Dimestore: A Writer’s Life (Smith)

Lee Smith. Dimestore: A Writer’s Life. Chapel Hill, N.C..: Algonquin Books of Chapel Hill, 2016. 202 pages. Hardcover. $24.95.

Dimestore: A Writer’s Life is a collection of fifteen essays, published over the span of twenty years. “This little book,” as Lee Smith called it in a recent reading in Abingdon, Virginia, is thematically anchored—as the title suggests—in the places to which Smith credits her early training as a writer. Loyal readers will recognize her descriptions of narratives built around the lives of the dolls her father sold in his store, as well as her observations of patrons from high up in the office window. As a child she watched as they shopped—and shoplifted. “Thus,” she says, “I learned the position of the omniscient narrator, who sees and records everything, yet is never visible. It was the perfect early education for a fiction writer.”

Zoom out to her hometown of Grundy, Virginia, which Smith recalls as “filled with our relatives” who owned or ran many of the businesses, the schools, and the theatre where she learned that “place can be almost as important as personality.” It is the sense of place that she returns again and again in this collection, just as she does in her novels.

Many of Smith’s readers will relate as she discusses the complicated intersection between old and new, a common theme in Appalachian literature. For Smith, it begins with the dichotomy of past and present in her hometown. Dividing the two is the Levisa river, described as “tame” enough for a group of little girls to float downriver on homemade rafts, but a “raging torrent” when it destroyed homes, businesses, and lives. The river seems an apt metaphor as Smith journeys through her memories; indeed, “Big River” recounts her literal trip down the Mississippi with fifteen Hollins classmates, a trip which inspired the novel The Last Girls. “Suddenly,” she writes, “I had plenty of conflict brought to us by the simple passage of life itself.”

The early essays include conflicts as divorce, uncertainty, and a pattern of mental illness in her family, which Smith discusses with raw honesty. Both of her parents suffered from conditions that required hospitalizations, as described in the essay “Kindly Nervous,” the favored family euphemism for the conditions. She writes tenderly about her late son Josh, who suffered from psychotic episodes, in “Goodbye to the Sunset Man,” perhaps the most deeply personal of the pieces. She shows us the unpredictability of life with a disabled child, and the agony of losing him. But herein we see the healing power of water, as Smith concludes the essay with the scattering of his ashes from a schooner in Key West. She ushers readers through “A Life in Books,” where she reveals the “oceanic” wake of grief and rage left by her son’s death. Her doctor’s prescription: write every day. The result was the novel On Agate Hill.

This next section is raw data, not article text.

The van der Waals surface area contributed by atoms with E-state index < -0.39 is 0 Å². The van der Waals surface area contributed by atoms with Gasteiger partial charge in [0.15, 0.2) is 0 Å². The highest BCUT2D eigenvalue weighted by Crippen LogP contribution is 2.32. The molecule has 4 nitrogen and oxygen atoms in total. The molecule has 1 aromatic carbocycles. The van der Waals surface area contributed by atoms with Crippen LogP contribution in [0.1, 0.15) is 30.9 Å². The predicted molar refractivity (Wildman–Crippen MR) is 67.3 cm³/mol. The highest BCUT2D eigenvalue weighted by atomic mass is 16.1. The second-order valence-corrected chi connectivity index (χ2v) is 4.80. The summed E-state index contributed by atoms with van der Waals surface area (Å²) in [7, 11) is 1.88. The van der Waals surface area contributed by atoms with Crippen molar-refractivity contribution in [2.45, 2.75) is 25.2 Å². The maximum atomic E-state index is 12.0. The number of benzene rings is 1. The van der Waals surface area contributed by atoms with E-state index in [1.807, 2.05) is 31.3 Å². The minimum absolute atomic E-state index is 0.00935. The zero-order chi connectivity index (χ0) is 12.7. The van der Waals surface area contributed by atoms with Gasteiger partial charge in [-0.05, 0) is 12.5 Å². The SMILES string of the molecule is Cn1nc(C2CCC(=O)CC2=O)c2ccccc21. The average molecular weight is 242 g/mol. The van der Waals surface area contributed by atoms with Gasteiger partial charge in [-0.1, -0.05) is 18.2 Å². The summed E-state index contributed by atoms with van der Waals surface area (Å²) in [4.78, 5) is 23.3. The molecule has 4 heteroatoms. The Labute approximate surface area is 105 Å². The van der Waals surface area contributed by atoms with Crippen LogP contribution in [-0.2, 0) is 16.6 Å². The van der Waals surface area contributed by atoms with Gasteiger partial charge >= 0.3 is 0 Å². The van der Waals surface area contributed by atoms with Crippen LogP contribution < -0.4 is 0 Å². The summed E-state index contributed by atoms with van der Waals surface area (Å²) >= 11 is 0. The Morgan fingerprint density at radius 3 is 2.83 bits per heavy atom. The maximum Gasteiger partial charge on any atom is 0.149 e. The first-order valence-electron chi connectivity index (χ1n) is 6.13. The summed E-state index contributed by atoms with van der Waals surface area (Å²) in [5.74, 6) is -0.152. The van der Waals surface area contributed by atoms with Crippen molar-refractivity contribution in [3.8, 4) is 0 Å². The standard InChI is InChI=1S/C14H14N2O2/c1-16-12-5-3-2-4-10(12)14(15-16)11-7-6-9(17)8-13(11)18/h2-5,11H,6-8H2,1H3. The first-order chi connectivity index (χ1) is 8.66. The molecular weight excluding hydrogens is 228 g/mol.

Smith also describes learning to transition from writing what she knew (the mantra of writing workshops) to writing what she learned in her careers as a journalist and teacher. “I write fiction,” she muses, “the way other people write in their journals.” She compares the act of writing to an “addiction,” a “physical joy,” a feeling that is “almost sexual.” She refers to her writing self as a “conduit” and a “stenographer,” who captures the narratives that arrive in “a human voice…somewhere deep inside me.”

Smith closes the book where she begins: her childhood home that she describes with such color and gaiety. But the memories for her are bittersweet. “It’s like those awful claws beneath the festive table at my grandmother’s house,” she writes in “Angels Passing.” Her family grappled with their problems, as do all families. “In the parlance of today, our family was dysfunctional,” she admits, before asking, “(Is any family not?)”

Each of the essays examines the scope of her writing life as she negotiates her roles as daughter, wife, mother … and author. Smith reminds us that in life, as in her novels, there is neither a tidy plot nor ending. “Certainly, the linear, beginning-middle-end form doesn’t fit the lives of any women I know,” she says. “For life has turned out to be wild and various, full of the unexpected, and it’s a monstrous big river out here.”

Though Smith says she does not consider herself an autobiographical writer, these pieces are rendered in a familiar voice, one that sounds so much like those of the protagonists her readers cherish. Whether readers are aspiring authors or loyal followers of her work, Dimestore is a treasure trove of anecdotes and advice, of memory and loss, of humor and love.

Amy Clark’s writing has appeared or is forthcoming in The New York Times, NPR, Still, Appalachian Heritage, Blue Ridge CountryAppalachian Journal, and many others. Her co-edited book, Talking Appalachian: Voice, Identity, and Community, was used as a dialect resource for actors during the filming of Big Stone Gap, a movie adaptation of Adriana Trigiani’s novel of the same title.

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